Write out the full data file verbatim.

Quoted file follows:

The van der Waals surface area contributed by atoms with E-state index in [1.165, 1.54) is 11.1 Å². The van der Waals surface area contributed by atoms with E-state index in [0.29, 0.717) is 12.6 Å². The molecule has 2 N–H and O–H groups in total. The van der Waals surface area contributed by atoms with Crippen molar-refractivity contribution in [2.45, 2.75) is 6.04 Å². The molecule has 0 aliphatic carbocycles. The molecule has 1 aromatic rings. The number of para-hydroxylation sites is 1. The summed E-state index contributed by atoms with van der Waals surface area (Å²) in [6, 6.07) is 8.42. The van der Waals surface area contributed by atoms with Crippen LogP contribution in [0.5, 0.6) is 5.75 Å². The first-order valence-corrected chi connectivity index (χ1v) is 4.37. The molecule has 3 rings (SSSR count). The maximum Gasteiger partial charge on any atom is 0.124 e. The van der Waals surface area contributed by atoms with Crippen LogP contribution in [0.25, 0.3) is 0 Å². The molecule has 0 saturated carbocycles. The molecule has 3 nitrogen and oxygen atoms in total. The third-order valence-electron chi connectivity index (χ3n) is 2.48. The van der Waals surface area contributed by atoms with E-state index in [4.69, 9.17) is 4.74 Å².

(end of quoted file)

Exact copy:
The van der Waals surface area contributed by atoms with E-state index in [1.165, 1.54) is 11.1 Å². The van der Waals surface area contributed by atoms with E-state index in [0.29, 0.717) is 12.6 Å². The molecule has 2 N–H and O–H groups in total. The van der Waals surface area contributed by atoms with Crippen molar-refractivity contribution in [2.45, 2.75) is 6.04 Å². The molecule has 0 aliphatic carbocycles. The molecule has 1 aromatic rings. The number of para-hydroxylation sites is 1. The summed E-state index contributed by atoms with van der Waals surface area (Å²) in [6, 6.07) is 8.42. The van der Waals surface area contributed by atoms with Crippen LogP contribution in [0.5, 0.6) is 5.75 Å². The first-order valence-corrected chi connectivity index (χ1v) is 4.37. The molecule has 3 rings (SSSR count). The maximum Gasteiger partial charge on any atom is 0.124 e. The van der Waals surface area contributed by atoms with Crippen LogP contribution in [0.25, 0.3) is 0 Å². The molecule has 0 saturated carbocycles. The molecule has 3 nitrogen and oxygen atoms in total. The third-order valence-electron chi connectivity index (χ3n) is 2.48. The van der Waals surface area contributed by atoms with E-state index in [4.69, 9.17) is 4.74 Å².